Roses of Martyrdom - C. M. Cresswell

The Promise of St. Dorothea

"Christeta and Callista have sacrificed. Pray for them and for us."

It was a very short note, but few could have been sadder in the days in which it was written, A.D. 303, during the last great persecution of the Church. It meant that two of CHRIST'S servants had fallen away from Him, becoming apostates by offering incense on the altars of the pagan gods, thus, by denying Him before men, calling down upon themselves the fear that He would deny them before His FATHER.

The lady—or girl, rather—for she was only about nineteen or twenty, to whom the note had been sent that afternoon by the sorrowing relatives of the apostate sisters, sat with her hands folded in her lap, and her face bowed in most gentle pity. She was the Lady Dorothea, a Christian of Caesarea in Cappadocia, rich in this world's goods, as the beautiful yet simple room in which she sat, testified; far richer in the imperishable treasure above, where, in thought and longing, she ever walked with CHRIST her Spouse. Christeta and Callista were her friends. They had played together as children, and grown up together to happy girlhood. Now, when they should have gone before her, by martyrdom, to heaven, they had utterly fallen away. She had heard of their arrest, of their first examination, and of their courage under torture. She had known that their second examination had been fixed for that day; then, while she hoped they might be enjoying the first moments of their eternal triumph, the note had been brought to her—"Christeta and Callista have sacrificed."

She felt no anger or contempt for them—only an infinite sorrow and yearning, and compassionate sympathy at their loss. After all, she thought, who was she that she should blame them? If she feared less for herself was it not only because she knew her love and her LORD would bring her safely through all pain to His embrace? And even this blessed certainty was His own gift to her. Also, she thought, "she was in body and health stronger than they were; and little Callista, at least, was two years younger." So, finding every excuse and no blame, she prayed earnestly for them, and for those who sorrowed over them.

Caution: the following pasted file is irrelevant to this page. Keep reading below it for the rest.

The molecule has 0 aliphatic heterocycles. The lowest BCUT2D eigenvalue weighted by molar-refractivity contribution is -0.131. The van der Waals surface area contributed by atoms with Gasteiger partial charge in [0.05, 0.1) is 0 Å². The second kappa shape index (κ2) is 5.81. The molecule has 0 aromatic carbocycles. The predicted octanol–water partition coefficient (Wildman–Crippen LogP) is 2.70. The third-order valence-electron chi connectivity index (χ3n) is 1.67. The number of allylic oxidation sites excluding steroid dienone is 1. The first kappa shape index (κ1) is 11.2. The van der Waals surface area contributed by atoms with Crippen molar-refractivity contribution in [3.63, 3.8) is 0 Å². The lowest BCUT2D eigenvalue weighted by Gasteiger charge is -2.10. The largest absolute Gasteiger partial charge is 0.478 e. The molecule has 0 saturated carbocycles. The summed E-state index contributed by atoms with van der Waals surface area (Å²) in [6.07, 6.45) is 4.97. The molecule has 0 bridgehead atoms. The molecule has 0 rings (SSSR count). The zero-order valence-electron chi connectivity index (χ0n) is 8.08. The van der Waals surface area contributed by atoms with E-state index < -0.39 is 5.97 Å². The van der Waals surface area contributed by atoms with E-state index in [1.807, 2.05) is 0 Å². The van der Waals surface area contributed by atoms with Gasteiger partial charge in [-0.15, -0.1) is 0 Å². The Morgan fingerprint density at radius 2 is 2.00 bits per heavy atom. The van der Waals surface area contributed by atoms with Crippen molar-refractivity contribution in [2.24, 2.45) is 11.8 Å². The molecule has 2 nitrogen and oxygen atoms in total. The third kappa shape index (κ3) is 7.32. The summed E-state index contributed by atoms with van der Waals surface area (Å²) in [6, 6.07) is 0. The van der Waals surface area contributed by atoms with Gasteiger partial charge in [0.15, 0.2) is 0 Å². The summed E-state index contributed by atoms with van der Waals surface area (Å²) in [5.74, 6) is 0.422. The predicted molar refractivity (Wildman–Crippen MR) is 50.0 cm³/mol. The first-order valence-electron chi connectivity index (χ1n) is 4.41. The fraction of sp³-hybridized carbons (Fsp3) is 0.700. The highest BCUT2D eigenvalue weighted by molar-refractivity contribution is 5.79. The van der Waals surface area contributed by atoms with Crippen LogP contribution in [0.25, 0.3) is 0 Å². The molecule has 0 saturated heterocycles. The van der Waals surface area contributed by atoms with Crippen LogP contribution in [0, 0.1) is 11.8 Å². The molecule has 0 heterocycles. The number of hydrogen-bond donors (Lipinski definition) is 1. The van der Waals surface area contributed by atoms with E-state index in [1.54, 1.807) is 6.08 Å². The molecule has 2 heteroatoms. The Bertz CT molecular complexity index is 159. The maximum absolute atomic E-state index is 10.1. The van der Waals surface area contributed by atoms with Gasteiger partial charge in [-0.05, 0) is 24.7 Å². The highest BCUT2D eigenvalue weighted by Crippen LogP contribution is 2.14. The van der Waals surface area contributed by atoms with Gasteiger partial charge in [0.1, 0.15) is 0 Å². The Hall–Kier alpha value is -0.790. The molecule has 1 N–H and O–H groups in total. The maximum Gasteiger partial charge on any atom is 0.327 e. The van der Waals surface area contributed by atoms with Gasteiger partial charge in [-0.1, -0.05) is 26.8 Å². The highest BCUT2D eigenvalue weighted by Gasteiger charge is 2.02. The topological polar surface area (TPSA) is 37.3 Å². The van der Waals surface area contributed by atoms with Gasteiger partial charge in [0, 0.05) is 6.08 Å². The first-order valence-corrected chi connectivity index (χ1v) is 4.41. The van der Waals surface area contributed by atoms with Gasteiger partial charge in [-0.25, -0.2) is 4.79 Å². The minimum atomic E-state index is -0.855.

"My turn must come soon," she thought; "they cannot pass me over. For, before the persecution, I ever lived openly as a Christian. While I suffer, and when it pleases Him to bring me to see His face, I can pray for my friends."

Even as she pondered thus, a thunderous knocking shook the calm of the house. Dorothea stood up smiling.

"So soon!" she said to herself; "well, thank GOD, I am ready."

She took a lamp in her hand; she, the wise virgin, with her light ever burning brightly, ever prepared to go forth gladly when the call came, to meet her Bridegroom, and went down through the corridors to those who had come to take her away. One of her servants had opened the door, and outside, seen by the smoky light of torches, was a group of rough men and soldiers.

"We seek the Lady Dorothea," their leader said. "We hold an order for her arrest."

"I am she," Dorothea replied. "I pray you to trouble my servants no more, as I am ready."

She paused to whisper a few words of instruction and farewell into the ears of the sorrowful doorkeeper, who, like all the household, was a Christian, and then calmly surrendered herself to be bound and hurried along the streets to the prison, where they thrust her into a dark cell. But Dorothea knew no terror. "Perfect love casteth out fear "; and no darkness could touch that soul which walked ever in the light of CHRIST.